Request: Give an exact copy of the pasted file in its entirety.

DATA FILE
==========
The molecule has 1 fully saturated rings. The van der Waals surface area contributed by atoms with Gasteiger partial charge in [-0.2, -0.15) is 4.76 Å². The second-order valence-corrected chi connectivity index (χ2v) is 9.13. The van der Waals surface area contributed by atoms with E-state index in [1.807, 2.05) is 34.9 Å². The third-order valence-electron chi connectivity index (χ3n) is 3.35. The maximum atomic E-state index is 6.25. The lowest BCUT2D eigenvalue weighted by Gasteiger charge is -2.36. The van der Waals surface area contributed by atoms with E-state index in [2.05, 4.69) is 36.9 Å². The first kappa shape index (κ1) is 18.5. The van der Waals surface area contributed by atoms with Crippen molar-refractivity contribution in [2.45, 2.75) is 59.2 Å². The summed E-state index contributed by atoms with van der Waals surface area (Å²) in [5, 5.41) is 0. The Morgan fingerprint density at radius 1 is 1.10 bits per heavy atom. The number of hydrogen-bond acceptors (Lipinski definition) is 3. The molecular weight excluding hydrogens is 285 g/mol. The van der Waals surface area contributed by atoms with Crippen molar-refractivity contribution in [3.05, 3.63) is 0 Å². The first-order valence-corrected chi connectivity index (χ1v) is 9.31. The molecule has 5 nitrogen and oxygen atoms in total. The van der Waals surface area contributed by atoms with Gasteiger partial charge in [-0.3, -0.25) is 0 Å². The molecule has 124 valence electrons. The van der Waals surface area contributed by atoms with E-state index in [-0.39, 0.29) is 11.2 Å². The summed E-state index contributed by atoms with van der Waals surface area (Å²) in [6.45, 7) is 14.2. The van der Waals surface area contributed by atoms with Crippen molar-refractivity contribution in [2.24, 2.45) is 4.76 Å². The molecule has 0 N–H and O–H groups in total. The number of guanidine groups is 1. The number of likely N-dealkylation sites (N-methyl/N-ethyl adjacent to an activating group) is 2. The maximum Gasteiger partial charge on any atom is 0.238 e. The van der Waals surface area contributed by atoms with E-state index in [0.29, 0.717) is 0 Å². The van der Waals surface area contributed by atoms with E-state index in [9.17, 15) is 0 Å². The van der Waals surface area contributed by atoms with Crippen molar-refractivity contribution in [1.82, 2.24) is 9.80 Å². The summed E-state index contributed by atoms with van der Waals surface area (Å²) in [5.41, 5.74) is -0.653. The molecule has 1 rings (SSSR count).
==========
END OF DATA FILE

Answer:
The molecule has 1 fully saturated rings. The van der Waals surface area contributed by atoms with Gasteiger partial charge in [-0.2, -0.15) is 4.76 Å². The second-order valence-corrected chi connectivity index (χ2v) is 9.13. The van der Waals surface area contributed by atoms with E-state index in [1.807, 2.05) is 34.9 Å². The third-order valence-electron chi connectivity index (χ3n) is 3.35. The maximum atomic E-state index is 6.25. The lowest BCUT2D eigenvalue weighted by Gasteiger charge is -2.36. The van der Waals surface area contributed by atoms with E-state index in [2.05, 4.69) is 36.9 Å². The first kappa shape index (κ1) is 18.5. The van der Waals surface area contributed by atoms with Crippen molar-refractivity contribution in [2.45, 2.75) is 59.2 Å². The summed E-state index contributed by atoms with van der Waals surface area (Å²) in [5, 5.41) is 0. The Morgan fingerprint density at radius 1 is 1.10 bits per heavy atom. The number of hydrogen-bond acceptors (Lipinski definition) is 3. The molecular weight excluding hydrogens is 285 g/mol. The van der Waals surface area contributed by atoms with Crippen molar-refractivity contribution in [3.05, 3.63) is 0 Å². The first-order valence-corrected chi connectivity index (χ1v) is 9.31. The molecule has 5 nitrogen and oxygen atoms in total. The van der Waals surface area contributed by atoms with Gasteiger partial charge in [-0.3, -0.25) is 0 Å². The molecule has 124 valence electrons. The van der Waals surface area contributed by atoms with E-state index in [-0.39, 0.29) is 11.2 Å². The summed E-state index contributed by atoms with van der Waals surface area (Å²) in [6.45, 7) is 14.2. The van der Waals surface area contributed by atoms with Crippen molar-refractivity contribution in [2.24, 2.45) is 4.76 Å². The molecule has 0 N–H and O–H groups in total. The number of guanidine groups is 1. The number of likely N-dealkylation sites (N-methyl/N-ethyl adjacent to an activating group) is 2. The maximum Gasteiger partial charge on any atom is 0.238 e. The van der Waals surface area contributed by atoms with E-state index in [0.29, 0.717) is 0 Å². The van der Waals surface area contributed by atoms with E-state index in [9.17, 15) is 0 Å². The van der Waals surface area contributed by atoms with Crippen molar-refractivity contribution in [1.82, 2.24) is 9.80 Å². The summed E-state index contributed by atoms with van der Waals surface area (Å²) in [5.41, 5.74) is -0.653. The molecule has 1 rings (SSSR count).